posted by Peztopiary at 10:32 AM on November 1, 2011


"Art-should-be-pretty-and-inoffensive" is distinctly anti-art.
posted by scrowdid at 10:33 AM on November 1, 2011 [2 favorites]


Philip K. Dick just got better and better as he got older and poorer and insaner, right?

I'm willing to accept that, when reading Dick, "better" means "more people turned out to be secretly robots."
posted by Bulgaroktonos at 10:41 AM on November 1, 2011


While I don't know whether the NEA funds anything just like Kincaide, it's my impression that most NEA funding goes to completely uncontroversial programs that present completely uncontroversial works. It would not surprise me if at least $10 is spent on "pops" concerts or yet another adaptation of Shakespeare or Christie for every $1 spent on something conservatives claim as offensive.

My mis-statement; my point was more like "if the NEA were funding ONLY people like Thomas Kincaide." You're absolutely correct that most of the NEA funding is going to uncontroversial things (or, to be scrupulously accurate, it's going to fund OTHER foundations, which in turn fund largely uncontroversial things).

My point was more that if it were ONLY these uncontroversial things being funded, the ire would be far less because there wouldn't be anything to get people upset.
posted by EmpressCallipygos at 10:43 AM on November 1, 2011


While I don't know whether the NEA funds anything just like Kincaide, it's my impression that most NEA funding goes to completely uncontroversial programs that present completely uncontroversial works. It would not surprise me if at least $10 is spent on "pops" concerts or yet another adaptation of Shakespeare or Christie for every $1 spent on something conservatives claim as offensive.

Isn't that how it should be? People love and want to contribute to "pops" concerts. People like (or think they should like) Shakespeare. If you want people to fund art, you should focus on mostly giving them the art they want, not the art you think they should have. A stated goal of wanting public arts money to go to things most people aren't going like is a terrible plan. If the perception of the NEA was an organization that mostly funded stuff people love and occasionally or rarely funded something that vexed people I'd expect we'd have a larger pot of NEA money to go around. Maybe even a larger pot in absolute terms for transgressive projects.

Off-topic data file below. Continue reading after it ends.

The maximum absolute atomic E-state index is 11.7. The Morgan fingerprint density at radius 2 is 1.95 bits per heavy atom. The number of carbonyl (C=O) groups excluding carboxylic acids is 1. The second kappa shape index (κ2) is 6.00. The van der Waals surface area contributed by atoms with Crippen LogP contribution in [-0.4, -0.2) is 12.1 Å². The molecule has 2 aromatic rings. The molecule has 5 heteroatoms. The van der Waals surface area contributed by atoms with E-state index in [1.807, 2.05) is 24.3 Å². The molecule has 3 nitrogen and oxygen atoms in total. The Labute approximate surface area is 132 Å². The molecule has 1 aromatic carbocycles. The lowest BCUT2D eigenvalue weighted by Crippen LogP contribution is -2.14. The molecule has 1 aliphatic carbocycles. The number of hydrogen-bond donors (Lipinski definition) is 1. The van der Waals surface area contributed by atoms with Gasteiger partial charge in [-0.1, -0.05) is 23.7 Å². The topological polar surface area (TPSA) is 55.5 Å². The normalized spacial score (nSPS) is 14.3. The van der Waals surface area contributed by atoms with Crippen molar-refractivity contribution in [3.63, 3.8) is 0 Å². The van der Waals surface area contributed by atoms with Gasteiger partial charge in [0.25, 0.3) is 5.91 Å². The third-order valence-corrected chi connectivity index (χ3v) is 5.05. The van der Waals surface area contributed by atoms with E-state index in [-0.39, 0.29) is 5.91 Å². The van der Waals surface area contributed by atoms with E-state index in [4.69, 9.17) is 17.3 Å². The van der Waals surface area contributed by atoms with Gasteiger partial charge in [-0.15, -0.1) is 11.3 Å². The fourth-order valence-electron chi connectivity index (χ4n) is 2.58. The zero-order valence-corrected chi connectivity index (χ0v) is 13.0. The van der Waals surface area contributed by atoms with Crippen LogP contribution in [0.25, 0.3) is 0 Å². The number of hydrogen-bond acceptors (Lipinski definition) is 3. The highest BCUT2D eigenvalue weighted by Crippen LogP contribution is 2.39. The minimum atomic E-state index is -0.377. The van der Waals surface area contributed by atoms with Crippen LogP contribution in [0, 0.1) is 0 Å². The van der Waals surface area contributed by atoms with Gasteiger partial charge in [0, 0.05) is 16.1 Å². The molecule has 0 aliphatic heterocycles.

I'd love to see a matching funds approach to the arts. For every dollar you get from the public in ticket sales, or the sale of artistic work product, you get some amount of money from a federal arts program. Then people who are scraping by, but providing things that are of value to people would be able to do a little better than scrape by. Maybe people would be more inclined to patronize artists or purchase artistic work product too.
posted by pseudonick at 10:45 AM on November 1, 2011 [1 favorite]


If you want people to fund art, you should focus on mostly giving them the art they want, not the art you think they should have.

The problem with that, though, is that the art "that people want" often doesn't NEED to be funded, because they've got enough commercial support.

And -- what if your tastes don't match what "everyone else wants"? Mine sure as hell don't. And I don't have enough money to make huge donations to singlehandedly ensure that the theater companies and music groups I like stay alive and operational. So if they go under because they don't have enough money, that means -- what, I'm shit out of luck?

And honestly, "doing things that are guaranteed to make money" is the way art stagnates. For Exhibit A, I give you: Broadway. Nearly everything on Broadway now is a "stage adaptation" of a movie or some "jukebox musical"; forty or fifty years ago there was much more original work. Straight drama is also very rare on Broadway now; that's because straight drama doesn't make as much money as musicals do, so that's what people produce.

And Exhibit B of my "why going for what the people want" may not be wise: American Idol. Yeah, they get a popular vote every year, but -- would you call any of those people "artists"?
posted by EmpressCallipygos at 11:05 AM on November 1, 2011 [2 favorites]